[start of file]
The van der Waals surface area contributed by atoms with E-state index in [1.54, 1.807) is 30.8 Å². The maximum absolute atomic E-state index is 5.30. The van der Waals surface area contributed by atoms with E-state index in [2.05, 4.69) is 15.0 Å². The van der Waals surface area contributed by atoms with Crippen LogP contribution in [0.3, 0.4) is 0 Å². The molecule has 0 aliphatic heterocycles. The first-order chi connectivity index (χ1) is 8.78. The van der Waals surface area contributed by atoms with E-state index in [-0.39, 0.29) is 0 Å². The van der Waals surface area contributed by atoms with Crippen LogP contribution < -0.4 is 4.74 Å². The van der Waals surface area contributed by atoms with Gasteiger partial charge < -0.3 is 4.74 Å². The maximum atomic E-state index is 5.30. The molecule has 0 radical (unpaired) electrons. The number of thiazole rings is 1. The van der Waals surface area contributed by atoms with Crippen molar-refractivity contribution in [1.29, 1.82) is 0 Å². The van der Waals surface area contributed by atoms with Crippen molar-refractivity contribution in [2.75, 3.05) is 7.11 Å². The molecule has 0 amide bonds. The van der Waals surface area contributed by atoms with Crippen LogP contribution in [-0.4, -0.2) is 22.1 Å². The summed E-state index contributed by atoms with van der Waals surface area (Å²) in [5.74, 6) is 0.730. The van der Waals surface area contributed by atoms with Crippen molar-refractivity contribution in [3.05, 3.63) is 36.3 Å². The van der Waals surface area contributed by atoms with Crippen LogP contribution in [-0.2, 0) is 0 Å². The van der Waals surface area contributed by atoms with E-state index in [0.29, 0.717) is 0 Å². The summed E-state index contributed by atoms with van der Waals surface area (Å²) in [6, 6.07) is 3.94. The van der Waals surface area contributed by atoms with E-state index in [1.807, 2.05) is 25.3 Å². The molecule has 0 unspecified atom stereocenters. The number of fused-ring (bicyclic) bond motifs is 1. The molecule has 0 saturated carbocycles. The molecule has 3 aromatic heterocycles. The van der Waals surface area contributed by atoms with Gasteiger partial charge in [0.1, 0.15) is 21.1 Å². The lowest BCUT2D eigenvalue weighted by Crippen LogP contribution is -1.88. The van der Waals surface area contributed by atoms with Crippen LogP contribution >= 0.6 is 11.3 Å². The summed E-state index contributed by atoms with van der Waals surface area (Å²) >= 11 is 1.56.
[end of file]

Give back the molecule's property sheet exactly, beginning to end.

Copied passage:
The van der Waals surface area contributed by atoms with E-state index in [1.54, 1.807) is 30.8 Å². The maximum absolute atomic E-state index is 5.30. The van der Waals surface area contributed by atoms with E-state index in [2.05, 4.69) is 15.0 Å². The van der Waals surface area contributed by atoms with Crippen LogP contribution in [0.3, 0.4) is 0 Å². The molecule has 0 aliphatic heterocycles. The first-order chi connectivity index (χ1) is 8.78. The van der Waals surface area contributed by atoms with E-state index in [-0.39, 0.29) is 0 Å². The van der Waals surface area contributed by atoms with Crippen LogP contribution < -0.4 is 4.74 Å². The van der Waals surface area contributed by atoms with Gasteiger partial charge < -0.3 is 4.74 Å². The maximum atomic E-state index is 5.30. The molecule has 0 radical (unpaired) electrons. The number of thiazole rings is 1. The van der Waals surface area contributed by atoms with Crippen molar-refractivity contribution in [1.29, 1.82) is 0 Å². The van der Waals surface area contributed by atoms with Crippen molar-refractivity contribution in [2.75, 3.05) is 7.11 Å². The molecule has 0 amide bonds. The van der Waals surface area contributed by atoms with Crippen LogP contribution in [-0.4, -0.2) is 22.1 Å². The summed E-state index contributed by atoms with van der Waals surface area (Å²) in [5.74, 6) is 0.730. The van der Waals surface area contributed by atoms with Crippen molar-refractivity contribution in [3.05, 3.63) is 36.3 Å². The van der Waals surface area contributed by atoms with Crippen LogP contribution in [-0.2, 0) is 0 Å². The van der Waals surface area contributed by atoms with E-state index in [0.29, 0.717) is 0 Å². The summed E-state index contributed by atoms with van der Waals surface area (Å²) in [6, 6.07) is 3.94. The van der Waals surface area contributed by atoms with E-state index in [1.807, 2.05) is 25.3 Å². The molecule has 0 unspecified atom stereocenters. The number of fused-ring (bicyclic) bond motifs is 1. The molecule has 0 saturated carbocycles. The molecule has 3 aromatic heterocycles. The van der Waals surface area contributed by atoms with Gasteiger partial charge in [0.1, 0.15) is 21.1 Å². The lowest BCUT2D eigenvalue weighted by Crippen LogP contribution is -1.88. The van der Waals surface area contributed by atoms with Crippen LogP contribution >= 0.6 is 11.3 Å². The summed E-state index contributed by atoms with van der Waals surface area (Å²) >= 11 is 1.56.